"When she's president, there's no process you could set up that would eliminate conflict of interest -- so we actually have to reduce the size of the foundation and what it does," Shalala, who was secretary of Health and Human Services under President Bill Clinton, said in an interview with CNN's Alisyn Camerota on "New Day."
"What we have to do when she's president is we have to actually eliminate any aspect of conflict of interest -- so all the international programs are spun off," she said.
"There's no evidence that policy was impacted by anyone requesting an appointment. So let me dispute any indication that Mrs. Clinton's behavior on policy was changed in any way," Shalala said. "The most important thing is, this is a magnificent foundation that has reinvented philanthropy."
She said its work on issues like AIDS medication has to continue, noting that those programs will be transitioned to other charities -- "but not under the Clinton Foundation umbrella."
Shalala's comments come as the Clinton Foundation is targeted by Republican nominee Donald Trump and his GOP allies in the presidential race.
Trump has cast the foundation as a "pay-for-play" enterprise -- allowing top donors to receive special access to Hillary Clinton during her four-year term as secretary of state under President Barack Obama.
He's also linked the foundation to Clinton's use of a private email server while secretary of state.
"She put her emails on a secret server to cover up her pay for play scandals in the State Department," Trump said in a speech in Pittsburgh last week. "Nothing threatens the integrity of our democracy more than when government officials put their public office up for sale."
Bill Clinton told PBS' Charlie Rose in an interview this week that he'd also remove himself from the board of directors of the Clinton Foundation, an operational charity that runs health care and climate change programs worldwide.
He's also said if Hillary Clinton is elected, the foundation will cease accepting donations from foreign countries and from corporations -- accepting only contributions from American individuals and charitable organizations.
In his interview with Rose, the former president insisted Trump's "pay-for-play" accusations are inaccurate.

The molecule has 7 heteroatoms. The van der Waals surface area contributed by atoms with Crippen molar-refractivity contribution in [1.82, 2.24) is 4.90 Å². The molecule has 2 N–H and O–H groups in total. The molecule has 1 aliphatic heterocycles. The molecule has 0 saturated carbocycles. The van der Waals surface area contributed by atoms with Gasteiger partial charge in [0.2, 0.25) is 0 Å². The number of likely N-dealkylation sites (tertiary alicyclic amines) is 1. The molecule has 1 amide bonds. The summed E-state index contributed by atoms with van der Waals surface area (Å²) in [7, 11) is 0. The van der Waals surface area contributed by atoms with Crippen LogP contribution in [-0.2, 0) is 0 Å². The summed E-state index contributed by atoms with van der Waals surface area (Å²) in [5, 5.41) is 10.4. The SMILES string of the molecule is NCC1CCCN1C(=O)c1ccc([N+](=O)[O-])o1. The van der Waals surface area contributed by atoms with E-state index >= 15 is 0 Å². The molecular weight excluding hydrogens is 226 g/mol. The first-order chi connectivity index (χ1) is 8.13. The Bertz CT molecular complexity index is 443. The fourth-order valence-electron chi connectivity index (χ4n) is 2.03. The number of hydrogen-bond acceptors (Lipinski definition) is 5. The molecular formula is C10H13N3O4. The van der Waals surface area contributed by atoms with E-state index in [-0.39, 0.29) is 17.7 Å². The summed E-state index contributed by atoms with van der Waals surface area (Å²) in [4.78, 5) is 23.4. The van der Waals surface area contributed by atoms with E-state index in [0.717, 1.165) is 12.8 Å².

"All this stuff has been dragged out, and not one example -- not even one -- of something wrong has been cited," Bill Clinton said.
Still, emails released as part of a conservative organization's lawsuit over Clinton's private email server show State Department aide Huma Abedin and then-top Clinton Foundation official Doug Band discussed getting representatives of foundation donors seats to an official lunch with Chinese President Hu Jintao.
"I don't care who asked for what. It never happened. It just did not happen," Shalala said.
Pressed on whether it was appropriate to even ask, she said: "No one should cross any line. Requesting a courtesy meeting, when I was secretary of HHS, for instance, by a Republican senator, was not unusual."
A State Department spokeswoman said in August that the department found nothing inappropriate about the emails.
"The State Department does not believe it is inappropriate for the administration to consider individuals suggested by outside organizations when deciding who to invite to an official function," State Department Director of Press Relations Elizabeth Trudeau said in a statement.
Bill Clinton's final foundation fundraiser will be a birthday bash Friday night at the Rainbow Room in New York. But Shalala said that party's guest list won't open doors to any new criticisms of the foundation.
"For that party, I looked at the list and other than two people, all of them are people who have been annual donors to the foundation and are long-time friends of the president," Shalala said. "The two people are my guests, who I paid for: farmers in North Dakota -- my twin sister and her husband."
In an effort to stave off concerns about similar problems through his Trump Organization, Trump has said he'll sever all ties to his personal business if he's elected president.